What struck me the most was not the technical trials and tribulations, but the goodhearted nature of everyone on the server. No one rushed or scolded the organizers for the technical problems. Instead, they spent the time congratulating each other and cracking jokes about senior quotes. Others tossed streams of caps into the air. Martha Kerbel, an Ursinus College junior and friend who I hadn’t seen since my Mongolian study-abroad program, gave me a bouquet of red flowers and danced with me. If this was the most my graduation could be under the circumstances, it was enough.
After 260 more graduates, it was time for four Oberlin College students to walk, one-by-one. When it was my turn, I typed, “/robes red,” to don my garb. I right-clicked to chug a gin and tonic before jumping around on the stage.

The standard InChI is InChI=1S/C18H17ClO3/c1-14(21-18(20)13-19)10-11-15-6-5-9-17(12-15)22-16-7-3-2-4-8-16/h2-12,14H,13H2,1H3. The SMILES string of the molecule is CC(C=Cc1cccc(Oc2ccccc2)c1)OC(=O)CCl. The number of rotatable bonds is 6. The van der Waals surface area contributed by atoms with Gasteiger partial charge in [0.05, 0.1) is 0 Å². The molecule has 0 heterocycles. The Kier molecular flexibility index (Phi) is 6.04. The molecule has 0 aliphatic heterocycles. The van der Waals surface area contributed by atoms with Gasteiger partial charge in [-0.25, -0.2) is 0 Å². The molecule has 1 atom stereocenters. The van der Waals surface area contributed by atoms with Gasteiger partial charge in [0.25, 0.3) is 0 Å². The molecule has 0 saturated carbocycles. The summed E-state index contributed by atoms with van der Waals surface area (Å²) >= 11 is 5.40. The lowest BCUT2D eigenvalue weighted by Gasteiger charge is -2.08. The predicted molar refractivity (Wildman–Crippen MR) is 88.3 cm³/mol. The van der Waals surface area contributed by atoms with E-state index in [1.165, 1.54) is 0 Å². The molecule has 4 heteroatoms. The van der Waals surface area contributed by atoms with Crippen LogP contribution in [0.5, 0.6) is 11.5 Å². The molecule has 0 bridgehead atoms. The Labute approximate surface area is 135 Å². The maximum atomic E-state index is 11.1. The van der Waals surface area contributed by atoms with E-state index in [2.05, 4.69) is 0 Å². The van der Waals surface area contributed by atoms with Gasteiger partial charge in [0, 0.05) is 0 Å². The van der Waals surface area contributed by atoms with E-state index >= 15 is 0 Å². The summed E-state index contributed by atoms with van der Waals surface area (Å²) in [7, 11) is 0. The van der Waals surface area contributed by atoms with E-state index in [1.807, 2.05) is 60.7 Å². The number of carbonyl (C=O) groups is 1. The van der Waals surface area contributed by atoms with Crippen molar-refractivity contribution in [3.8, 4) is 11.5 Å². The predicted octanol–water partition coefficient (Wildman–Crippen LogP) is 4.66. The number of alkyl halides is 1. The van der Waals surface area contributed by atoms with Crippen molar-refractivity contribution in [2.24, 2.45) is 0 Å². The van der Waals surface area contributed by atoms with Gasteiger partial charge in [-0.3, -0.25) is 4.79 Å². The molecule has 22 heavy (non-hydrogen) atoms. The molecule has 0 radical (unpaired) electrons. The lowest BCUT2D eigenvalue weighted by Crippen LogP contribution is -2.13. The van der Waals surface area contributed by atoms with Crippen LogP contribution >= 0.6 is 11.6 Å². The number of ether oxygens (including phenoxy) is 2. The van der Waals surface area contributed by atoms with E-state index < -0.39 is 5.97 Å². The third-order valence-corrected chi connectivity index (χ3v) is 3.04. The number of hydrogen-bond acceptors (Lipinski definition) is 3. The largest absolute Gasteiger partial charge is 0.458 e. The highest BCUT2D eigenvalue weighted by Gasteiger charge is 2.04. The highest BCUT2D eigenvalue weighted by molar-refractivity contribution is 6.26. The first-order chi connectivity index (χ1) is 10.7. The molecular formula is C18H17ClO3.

The diploma I received — which was a modified map displaying my name and majors — was beautifully filigreed and matched the Zoom-blue color scheme of Quaranteen University. Even days after my official commencement, my Minecraft diploma is the only diploma I’ve received. The ingenuity of this diploma made it feel even better than my college’s official diploma, and the symbolism of it being a modified Minecraft map meant a lot.
I feel incredibly lost as I enter adulthood during a pandemic, mass unemployment, and climate crisis, but Quaranteen University showed me that the Class of 2020 is fantastic at navigating big challenges together. If dozens of volunteers can come together to build an island and reprogram Minecraft for closure and fun, I am confident we will do even more for one another in “the real world” — whatever that means. To me, our new map-diplomas are saying: “Here, let’s use this to navigate. We won’t let each other get lost in the great unknown ahead.” We will sail.